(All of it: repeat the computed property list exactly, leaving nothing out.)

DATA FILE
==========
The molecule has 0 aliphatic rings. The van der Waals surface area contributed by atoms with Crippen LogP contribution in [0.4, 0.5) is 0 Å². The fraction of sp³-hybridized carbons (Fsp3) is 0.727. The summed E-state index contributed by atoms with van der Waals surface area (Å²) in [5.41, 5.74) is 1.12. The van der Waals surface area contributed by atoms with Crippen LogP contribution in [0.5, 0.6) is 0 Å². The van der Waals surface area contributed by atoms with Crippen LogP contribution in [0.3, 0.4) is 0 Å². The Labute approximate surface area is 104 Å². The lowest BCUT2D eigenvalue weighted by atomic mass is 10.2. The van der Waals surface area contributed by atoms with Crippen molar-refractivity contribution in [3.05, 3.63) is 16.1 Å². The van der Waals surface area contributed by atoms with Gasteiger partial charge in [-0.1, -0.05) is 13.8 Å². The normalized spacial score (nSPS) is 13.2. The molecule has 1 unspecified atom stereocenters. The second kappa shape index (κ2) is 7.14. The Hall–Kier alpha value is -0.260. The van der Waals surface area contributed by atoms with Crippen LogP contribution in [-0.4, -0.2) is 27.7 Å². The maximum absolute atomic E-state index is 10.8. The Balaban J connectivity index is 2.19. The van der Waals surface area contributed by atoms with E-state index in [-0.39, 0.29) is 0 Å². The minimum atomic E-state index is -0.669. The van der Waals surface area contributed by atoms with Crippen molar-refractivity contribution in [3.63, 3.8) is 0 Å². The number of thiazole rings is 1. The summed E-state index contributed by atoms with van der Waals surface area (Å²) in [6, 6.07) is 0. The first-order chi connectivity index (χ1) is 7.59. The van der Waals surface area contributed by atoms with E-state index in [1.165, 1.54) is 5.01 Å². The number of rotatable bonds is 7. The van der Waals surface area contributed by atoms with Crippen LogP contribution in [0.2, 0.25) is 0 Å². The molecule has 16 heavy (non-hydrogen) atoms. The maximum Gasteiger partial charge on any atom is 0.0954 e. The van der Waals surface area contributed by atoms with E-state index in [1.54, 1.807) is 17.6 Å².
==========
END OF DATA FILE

The molecule has 0 aliphatic rings. The van der Waals surface area contributed by atoms with Crippen LogP contribution in [0.4, 0.5) is 0 Å². The fraction of sp³-hybridized carbons (Fsp3) is 0.727. The summed E-state index contributed by atoms with van der Waals surface area (Å²) in [5.41, 5.74) is 1.12. The van der Waals surface area contributed by atoms with Crippen LogP contribution in [0.5, 0.6) is 0 Å². The van der Waals surface area contributed by atoms with Crippen LogP contribution in [0.3, 0.4) is 0 Å². The Labute approximate surface area is 104 Å². The lowest BCUT2D eigenvalue weighted by atomic mass is 10.2. The van der Waals surface area contributed by atoms with Crippen molar-refractivity contribution in [3.05, 3.63) is 16.1 Å². The van der Waals surface area contributed by atoms with Gasteiger partial charge in [-0.1, -0.05) is 13.8 Å². The normalized spacial score (nSPS) is 13.2. The molecule has 1 unspecified atom stereocenters. The second kappa shape index (κ2) is 7.14. The Hall–Kier alpha value is -0.260. The van der Waals surface area contributed by atoms with Crippen LogP contribution in [-0.4, -0.2) is 27.7 Å². The maximum absolute atomic E-state index is 10.8. The Balaban J connectivity index is 2.19. The van der Waals surface area contributed by atoms with E-state index in [-0.39, 0.29) is 0 Å². The minimum atomic E-state index is -0.669. The van der Waals surface area contributed by atoms with Crippen molar-refractivity contribution in [3.63, 3.8) is 0 Å². The number of thiazole rings is 1. The summed E-state index contributed by atoms with van der Waals surface area (Å²) in [6, 6.07) is 0. The first-order chi connectivity index (χ1) is 7.59. The van der Waals surface area contributed by atoms with E-state index in [1.165, 1.54) is 5.01 Å². The number of rotatable bonds is 7. The van der Waals surface area contributed by atoms with Crippen LogP contribution in [0.2, 0.25) is 0 Å². The molecule has 16 heavy (non-hydrogen) atoms. The maximum Gasteiger partial charge on any atom is 0.0954 e. The van der Waals surface area contributed by atoms with E-state index in [1.54, 1.807) is 17.6 Å².